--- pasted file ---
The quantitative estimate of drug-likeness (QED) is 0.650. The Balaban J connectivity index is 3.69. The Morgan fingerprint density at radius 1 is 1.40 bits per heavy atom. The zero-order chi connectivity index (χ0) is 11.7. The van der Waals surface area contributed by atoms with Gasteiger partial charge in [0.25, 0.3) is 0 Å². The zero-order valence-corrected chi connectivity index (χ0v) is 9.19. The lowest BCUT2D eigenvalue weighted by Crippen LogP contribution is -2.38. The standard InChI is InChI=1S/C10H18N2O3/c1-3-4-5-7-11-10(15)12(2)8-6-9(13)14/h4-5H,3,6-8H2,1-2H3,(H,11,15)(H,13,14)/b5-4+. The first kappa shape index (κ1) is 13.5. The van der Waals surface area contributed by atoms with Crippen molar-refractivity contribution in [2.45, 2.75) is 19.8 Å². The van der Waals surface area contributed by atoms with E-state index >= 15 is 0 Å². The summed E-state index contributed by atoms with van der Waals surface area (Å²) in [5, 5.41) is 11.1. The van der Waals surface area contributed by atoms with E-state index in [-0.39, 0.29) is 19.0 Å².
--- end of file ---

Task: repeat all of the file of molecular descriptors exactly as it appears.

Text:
The quantitative estimate of drug-likeness (QED) is 0.650. The Balaban J connectivity index is 3.69. The Morgan fingerprint density at radius 1 is 1.40 bits per heavy atom. The zero-order chi connectivity index (χ0) is 11.7. The van der Waals surface area contributed by atoms with Gasteiger partial charge in [0.25, 0.3) is 0 Å². The zero-order valence-corrected chi connectivity index (χ0v) is 9.19. The lowest BCUT2D eigenvalue weighted by Crippen LogP contribution is -2.38. The standard InChI is InChI=1S/C10H18N2O3/c1-3-4-5-7-11-10(15)12(2)8-6-9(13)14/h4-5H,3,6-8H2,1-2H3,(H,11,15)(H,13,14)/b5-4+. The first kappa shape index (κ1) is 13.5. The van der Waals surface area contributed by atoms with Crippen molar-refractivity contribution in [2.45, 2.75) is 19.8 Å². The van der Waals surface area contributed by atoms with E-state index >= 15 is 0 Å². The summed E-state index contributed by atoms with van der Waals surface area (Å²) in [5, 5.41) is 11.1. The van der Waals surface area contributed by atoms with E-state index in [-0.39, 0.29) is 19.0 Å².